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Crimcast is a virtual resource devoted to critical conversations about criminology and criminal justice issues. Our blogposts, twitter feeds, podcasts and other content provide an overview of trends, research, commentary and events of interest to criminal justice practitioners, academics and the general public. CrimCast is sponsored by The Center for Crime and Popular Culture, St. Francis College, Brooklyn, NY.

In Bahrain Anti-Government Speech is a Crime

Nickie Phillips

The continued detention of human rights activist Nabeel Rajab in Bahrain reminds crimcast that in many countries, speaking out against the government remains criminalized. According to Front Line Defenders, freedom of expression is actively criminalized not only in Bahrain, but also in Malawi, Zimbabwe, Cuba, Russia, China, Azerbaijan, and Belarus, among many other nations. Rajab, as President of the Bahrain Center for Human Rights, made a trip to Lebanon last month where he met with other regional human rights leaders. From there, he allegedly tweeted an insult of a "statutory body" of Bahrain and was arrested on May 7, 2012, upon his return. Originally, his detention on the government defamation charge was slated for a week, but that period has since been extended due to his participation in anti-government protests last January.

Rajab has been one of many opposition leaders in Bahrain who have been peacefully protesting the lack of inclusion of the Shi'a majority underclass in the political and economic life of the island nation located off the eastern coast of Saudi Arabia in the Persian Gulf. The country is a constitutional monarchy whose Sunni royal family has grown increasingly out of touch with, and unresponsive to, the frustrations of Shi'a and the historical persistence of discrimination against them. Inspired by the Arab Spring, in February 2011, the government opposition gathered around the Pearl Monument in Manama to call for reform. After the monument became a symbol of reform, the government destroyed it. Since then, during government crackdowns that have included Gulf Cooperation Council (GCC) forces, at least 70 people have been killed and there have been hundreds of casualties.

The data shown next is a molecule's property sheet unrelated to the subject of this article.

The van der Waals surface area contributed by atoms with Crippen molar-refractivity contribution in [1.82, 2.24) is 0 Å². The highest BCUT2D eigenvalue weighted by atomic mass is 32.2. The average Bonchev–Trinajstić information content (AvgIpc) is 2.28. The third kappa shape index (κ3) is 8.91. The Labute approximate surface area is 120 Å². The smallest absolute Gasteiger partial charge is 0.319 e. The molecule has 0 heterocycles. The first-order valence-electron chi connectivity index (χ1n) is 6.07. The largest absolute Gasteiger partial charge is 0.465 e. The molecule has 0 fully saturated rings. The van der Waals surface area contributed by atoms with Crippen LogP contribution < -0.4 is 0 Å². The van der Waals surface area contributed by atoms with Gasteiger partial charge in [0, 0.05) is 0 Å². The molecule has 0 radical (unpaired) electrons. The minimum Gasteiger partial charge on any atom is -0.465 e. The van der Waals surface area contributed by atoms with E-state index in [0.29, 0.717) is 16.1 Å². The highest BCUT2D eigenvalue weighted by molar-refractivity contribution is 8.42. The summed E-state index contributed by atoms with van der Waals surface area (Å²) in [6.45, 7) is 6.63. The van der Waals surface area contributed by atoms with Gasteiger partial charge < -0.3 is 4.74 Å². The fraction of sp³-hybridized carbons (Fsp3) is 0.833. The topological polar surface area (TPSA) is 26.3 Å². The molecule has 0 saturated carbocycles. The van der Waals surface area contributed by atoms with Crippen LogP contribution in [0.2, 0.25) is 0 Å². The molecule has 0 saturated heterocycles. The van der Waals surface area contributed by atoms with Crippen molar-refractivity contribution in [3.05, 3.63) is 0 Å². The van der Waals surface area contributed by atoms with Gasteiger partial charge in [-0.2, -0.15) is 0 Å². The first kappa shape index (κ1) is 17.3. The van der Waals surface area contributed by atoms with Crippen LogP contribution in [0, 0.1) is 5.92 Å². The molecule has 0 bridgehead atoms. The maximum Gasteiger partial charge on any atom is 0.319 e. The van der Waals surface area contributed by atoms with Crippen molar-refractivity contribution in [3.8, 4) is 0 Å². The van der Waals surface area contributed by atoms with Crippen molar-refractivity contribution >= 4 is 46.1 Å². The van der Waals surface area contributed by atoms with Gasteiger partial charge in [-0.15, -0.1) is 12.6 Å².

The situation in Bahrain is a stalemate with no end to human rights abuses in sight despite credible reporting-- and even an independent human rights commission that documented police torture against opposition leaders. Bahrain is a U.S. ally and site of the headquarter of the U.S. Navy's Fifth Fleet; the U.S. has simply not provided any more than empty lip service to compel Bahrain to shape up its act. Criminalizing peaceful activists with a laudable human rights agenda is a profound violation of basic human rights standards and inconsistent with the U.S.'s self-proclaimed mission to export democracy. Rather than support a democratic grassroots movement in Bahrain whose complaints are credible and well-documented, the U.S. stands idly by, dubiously afraid of Iran and loathe to lose jeopardizing its naval stronghold in the Gulf.

Rajab is just the latest in a long line of pro-democracy Bahraini public figures whose speech has gotten them in criminal trouble. In June 2011, Bahraini poet Ayat al-Ghermezi was arrested for incitement after reciting an original poem publicly. The poem includes the lines “We are the people who will kill humiliation and assassinate misery/We are the people who will destroy the foundation of injustice/Don't you hear their cries, don't you hear their screams?" She addressed the poem to King Hamad bin Isa Al-Khalifah and the Prime Minister, Prince Khalifa bin Salman Al-Khalifah. In addition, blogger Mahmood Al-Yousif, a Sunni who advocates political non-sectarianism, was arrested on March 30, 2011, for writing about the Shi’a opposition in a way perceived by the government as sympathetic to them.

The Bahrain government has recently hired John Timoney, former Miami Police Chief, and John Yates, Former Assistant Commissioner of Britain’s Metropolitan Police, to act as police consultants to control anti-government protesters. It is lamentable that two elite police professionals from democratic countries would throw material support to the problematic operations of a criminal justice system with so many contemporary and on-going human rights violations, a system which is now primarily organized to defend a corrupt state,

Meanwhile, Abdulhadi Al-Khawaja, serving a life sentence for participating in anti-government protests, has been on hunger strike for over 90 days. His thinning, deteriorating body is unfortunately a perfect metaphor for a country which once had so much potential, yet is currently withering away into the dark recesses of routine government brutality-- but you can't say all this in Bahrain unless you're ready to serve hard time.

Staci